THERE were troubling portents in the way the Democrats humbled US President Barack Obama last Friday. It is not only that he made a rare visit to Capitol Hill to appeal for his party's support on his global trade agenda. Nor that he warned them that a vote against it would be the same as one against him. These were bad enough. Worse is that it was Ms Nancy Pelosi - the Democratic leader, and linchpin of every legislative victory since Mr Obama took office, including healthcare - who put the knife in his back. When your closest ally betrays you, it is time to reach for your Shakespeare.
Mr Obama may have to beg, flatter and cajole his way out of this one. The only way to retrieve his trade agenda - let alone his credibility - will be to reverse last week's defeat. It has been done before. The best example is Congress' rejection of the US$700 billion (S$940 billion) Wall Street bailout package in September 2008. It was reversed 72 hours later. But then President George W. Bush could point to a stock market in free fall. The Dow Jones index fell almost 1,000 points after the first vote, enough to terrify lawmakers into the Yes camp on the second. Mr Obama has no such prompts. The Dow dropped 140 points last Friday, which was no more than an average bad day.
Mr Obama badly needs to come up with something in the next few days. The price of failure for him - and the United States - is too high. The costs would be threefold. First, rejection of the trade promotion authority (TPA), or fast-track negotiating powers, would leave the US without a global economic strategy in a rapidly changing world. It would kill prospects of wrapping up the Pacific trade deal on which Mr Obama has been working for three years. The 12-member group covers almost 40 per cent of the world economy. It would also halt progress in the parallel transatlantic talks, which cover close to half the global economy.
It would also rob the US "pivot to Asia" of its most important element. Mr Obama's biggest argument for the Trans-Pacific Partnership (TPP) is that it would force China, which is not in the group, to abide by global rules on trade and investment. Perhaps unwisely, Mr Obama has played that China card repeatedly. A collapse in TPP talks would breathe life into China's rival initiative, to which the US does not belong.
Any scepticism that others would take the China-led trade talks seriously was laid to rest last month when America's regional allies, including Australia and South Korea, spurned the US boycott of the China-led Asian Infrastructure Investment Bank. There is no reason to suppose it would turn out any different on trade. Most countries would prefer US leadership to China's. But in the US' absence, there is only one alternative.
Lastly, the death of TPA at Democratic hands would deprive Mr Obama of credibility on the world stage. His trade team, led by the very able Mr Michael Froman, has assured the US' Pacific partners that TPA's enactment was a foregone conclusion. Since Mr Obama already had the bulk of Republicans on his side, it was only a matter of persuading a sliver of Democrats to back him. The fallout would go far beyond trade. Mr Obama faces a deadline to conclude US-led talks with Iran. This year - and over Mr Obama's protestations - the Senate took the unusual step of passing a Bill that would give it 60 days to review any Iran nuclear deal. There is a clear parallel to fast track. Mr Obama had insisted an Iran deal would not qualify as a treaty, so it would not need Senate approval. Iran is less likely to risk concessions if it thinks Congress will torpedo the deal. On what grounds would Iran trust Mr Obama's assurances?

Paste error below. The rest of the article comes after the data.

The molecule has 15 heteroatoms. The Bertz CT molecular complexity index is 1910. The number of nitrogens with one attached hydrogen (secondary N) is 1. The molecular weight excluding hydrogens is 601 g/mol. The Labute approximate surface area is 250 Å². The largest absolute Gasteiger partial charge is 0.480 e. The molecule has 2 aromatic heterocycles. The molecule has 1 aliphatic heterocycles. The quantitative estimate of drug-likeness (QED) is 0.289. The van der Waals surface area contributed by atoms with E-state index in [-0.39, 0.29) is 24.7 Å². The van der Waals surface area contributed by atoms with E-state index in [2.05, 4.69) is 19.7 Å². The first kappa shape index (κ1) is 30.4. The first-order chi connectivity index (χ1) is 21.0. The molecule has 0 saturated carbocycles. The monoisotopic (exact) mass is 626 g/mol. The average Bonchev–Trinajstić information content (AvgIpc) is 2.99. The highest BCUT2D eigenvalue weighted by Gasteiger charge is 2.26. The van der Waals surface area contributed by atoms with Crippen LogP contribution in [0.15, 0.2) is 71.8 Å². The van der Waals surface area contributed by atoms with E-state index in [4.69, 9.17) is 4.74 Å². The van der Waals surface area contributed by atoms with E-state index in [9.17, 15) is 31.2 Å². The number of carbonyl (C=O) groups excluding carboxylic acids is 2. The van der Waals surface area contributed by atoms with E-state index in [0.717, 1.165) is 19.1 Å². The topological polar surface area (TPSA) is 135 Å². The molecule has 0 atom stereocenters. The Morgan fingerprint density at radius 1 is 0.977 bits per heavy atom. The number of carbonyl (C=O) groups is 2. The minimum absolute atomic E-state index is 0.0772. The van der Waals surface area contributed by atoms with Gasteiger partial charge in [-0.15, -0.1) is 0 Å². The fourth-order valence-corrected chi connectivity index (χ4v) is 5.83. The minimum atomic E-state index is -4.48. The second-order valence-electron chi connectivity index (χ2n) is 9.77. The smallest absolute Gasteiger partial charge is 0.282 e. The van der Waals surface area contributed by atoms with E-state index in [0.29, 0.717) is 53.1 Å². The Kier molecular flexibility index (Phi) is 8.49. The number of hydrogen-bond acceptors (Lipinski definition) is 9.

In an ideal democracy, any of these points ought to be a clincher. But in the real world, politicians look to their own survival before thinking of the bigger picture. Mr Obama must thus come up with something more persuasive. One hope is that Republicans will save the day without Mr Obama having to do anything. After all, Republicans believe in free trade, and fast-track powers would be inherited by Mr Obama's successor, who might well be a Republican.
Last week's defeat was an "only on Capitol Hill" moment, in which TPA was passed, only to be sunk by defeat of another part of the package. Enactment of that part, which subsidises retraining workers who lose their jobs to trade, was required for the whole Bill to pass. Both parties voted heavily against it.
If it squeaks through on the second try, Mr Obama would be saved. But it would require Republicans to hold their noses and vote for something they mistrust (subsidies) to save someone they abhor (Mr Obama). The other hope is that Ms Pelosi and her fellow Democrats change their minds on the merits of trade deals. But that seems improbable. So Republicans are left with a dilemma: Should they defeat Mr Obama and hobble the US? Or give him a victory that would also save the US' credibility? The coming days will be very revealing.